But we should not be complacent about the potential for politicization in the West. In 1987, political pressure in the US led to the elimination of homosexuality as a diagnosis from the nationally accepted guidelines. In fact, the inclusion of homosexuality as a pathological condition suggests the extent to which psychiatric diagnosis has been shaped by social and political currents. By contrast, no one - whatever a society's characteristics - has ever seriously questioned whether cancer is a disease.
Moreover, how psychiatrists treat mental illness profoundly influences how it is defined. Depression is a recent diagnosis - and now one of the most common. A study of diagnoses from 1949-1969 at the London psychiatric hospital where I work suggests why: a major shift from diagnoses of anxiety to diagnoses of depression coincided with the introduction of the first antidepressant pill. Psychiatrists began altering their diagnoses to a condition for which they had an effective treatment.
So is psychiatric diagnosis akin to pseudo-science? International comparisons carried out by the World Health Organization show that as long as psychiatrists from different countries are trained to interview patients using a standardized format, they can agree on who is suffering from schizophrenia. The WHO studies revealed that schizophrenia defined narrowly - using a particular group of unusual symptoms - occurs with similar frequency throughout the world.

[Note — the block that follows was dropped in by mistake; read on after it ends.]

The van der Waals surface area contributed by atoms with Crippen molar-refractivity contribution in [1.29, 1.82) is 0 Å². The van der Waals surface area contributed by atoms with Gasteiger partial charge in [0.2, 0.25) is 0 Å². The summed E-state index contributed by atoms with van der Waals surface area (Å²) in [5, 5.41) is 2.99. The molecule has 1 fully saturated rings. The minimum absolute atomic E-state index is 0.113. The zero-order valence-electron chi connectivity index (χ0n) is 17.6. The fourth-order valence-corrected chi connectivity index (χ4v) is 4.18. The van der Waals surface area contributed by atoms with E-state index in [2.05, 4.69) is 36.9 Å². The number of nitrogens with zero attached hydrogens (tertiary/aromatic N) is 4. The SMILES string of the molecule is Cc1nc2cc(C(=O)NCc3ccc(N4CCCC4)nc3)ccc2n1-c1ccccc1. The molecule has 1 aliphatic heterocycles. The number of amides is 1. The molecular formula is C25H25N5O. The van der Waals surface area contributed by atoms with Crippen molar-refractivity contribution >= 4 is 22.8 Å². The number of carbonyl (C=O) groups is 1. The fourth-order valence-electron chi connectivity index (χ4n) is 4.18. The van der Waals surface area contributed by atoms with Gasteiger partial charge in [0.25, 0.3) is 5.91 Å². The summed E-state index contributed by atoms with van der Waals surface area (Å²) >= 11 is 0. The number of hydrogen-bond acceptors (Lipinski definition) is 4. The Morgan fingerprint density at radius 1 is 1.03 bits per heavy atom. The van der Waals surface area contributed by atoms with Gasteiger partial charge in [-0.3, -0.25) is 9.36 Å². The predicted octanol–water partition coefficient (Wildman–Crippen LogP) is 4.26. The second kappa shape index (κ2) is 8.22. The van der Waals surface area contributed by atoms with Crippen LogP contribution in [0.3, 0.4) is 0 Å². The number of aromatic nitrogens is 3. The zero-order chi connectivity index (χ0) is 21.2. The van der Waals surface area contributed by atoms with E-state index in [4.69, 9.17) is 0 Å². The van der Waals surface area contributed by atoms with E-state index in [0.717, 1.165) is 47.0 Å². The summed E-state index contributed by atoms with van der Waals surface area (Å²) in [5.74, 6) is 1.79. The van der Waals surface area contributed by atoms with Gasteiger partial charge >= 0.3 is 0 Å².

Still, a broad definition produces wide variation in frequency across countries. Yet defining schizophrenia broadly may be unavoidable, for it is probably not a single disease with a distinct cause. Indeed, Eugen Bleuler, the Swiss psychiatrist who introduced the term, referred to the condition as "the group of schizophrenias."
Until biological markers for psychiatric illnesses are identified, diagnosis will remain in a 19 th century time warp, relying on the equivalent of broad and outdated medical terms like "fever" and "dropsy." But patients and their families and friends need not worry excessively. Most psychiatric treatments are effective across a wide range of diagnoses, whatever their origin. Psychiatry's success - like that of all medical specialties - should be judged by its ability to relieve human suffering, regardless of disagreements about causes.